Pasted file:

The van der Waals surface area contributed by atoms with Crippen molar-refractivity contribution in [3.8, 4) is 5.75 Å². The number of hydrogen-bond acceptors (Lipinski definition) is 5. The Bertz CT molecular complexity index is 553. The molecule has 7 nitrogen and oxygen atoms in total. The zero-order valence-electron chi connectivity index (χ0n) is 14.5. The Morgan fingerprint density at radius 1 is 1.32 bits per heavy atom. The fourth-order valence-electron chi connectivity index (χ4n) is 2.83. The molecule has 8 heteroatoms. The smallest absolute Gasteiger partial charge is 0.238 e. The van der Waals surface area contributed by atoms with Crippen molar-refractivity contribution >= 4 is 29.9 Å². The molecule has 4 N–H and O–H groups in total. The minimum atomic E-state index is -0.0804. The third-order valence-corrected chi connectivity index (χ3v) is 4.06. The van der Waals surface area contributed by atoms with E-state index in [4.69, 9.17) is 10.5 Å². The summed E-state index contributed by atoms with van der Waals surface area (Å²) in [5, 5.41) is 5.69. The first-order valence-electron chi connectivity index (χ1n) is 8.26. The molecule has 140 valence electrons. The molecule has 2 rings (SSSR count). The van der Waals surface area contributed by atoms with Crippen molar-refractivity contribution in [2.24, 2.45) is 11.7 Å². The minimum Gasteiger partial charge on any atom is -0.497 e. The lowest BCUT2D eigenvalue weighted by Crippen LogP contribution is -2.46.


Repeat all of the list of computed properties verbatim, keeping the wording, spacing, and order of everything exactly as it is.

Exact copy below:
The van der Waals surface area contributed by atoms with Crippen molar-refractivity contribution in [3.8, 4) is 5.75 Å². The number of hydrogen-bond acceptors (Lipinski definition) is 5. The Bertz CT molecular complexity index is 553. The molecule has 7 nitrogen and oxygen atoms in total. The zero-order valence-electron chi connectivity index (χ0n) is 14.5. The Morgan fingerprint density at radius 1 is 1.32 bits per heavy atom. The fourth-order valence-electron chi connectivity index (χ4n) is 2.83. The molecule has 8 heteroatoms. The smallest absolute Gasteiger partial charge is 0.238 e. The van der Waals surface area contributed by atoms with Crippen molar-refractivity contribution >= 4 is 29.9 Å². The molecule has 4 N–H and O–H groups in total. The minimum atomic E-state index is -0.0804. The third-order valence-corrected chi connectivity index (χ3v) is 4.06. The van der Waals surface area contributed by atoms with E-state index in [4.69, 9.17) is 10.5 Å². The summed E-state index contributed by atoms with van der Waals surface area (Å²) in [5, 5.41) is 5.69. The first-order valence-electron chi connectivity index (χ1n) is 8.26. The molecule has 140 valence electrons. The molecule has 2 rings (SSSR count). The van der Waals surface area contributed by atoms with Crippen molar-refractivity contribution in [2.24, 2.45) is 11.7 Å². The minimum Gasteiger partial charge on any atom is -0.497 e. The lowest BCUT2D eigenvalue weighted by Crippen LogP contribution is -2.46.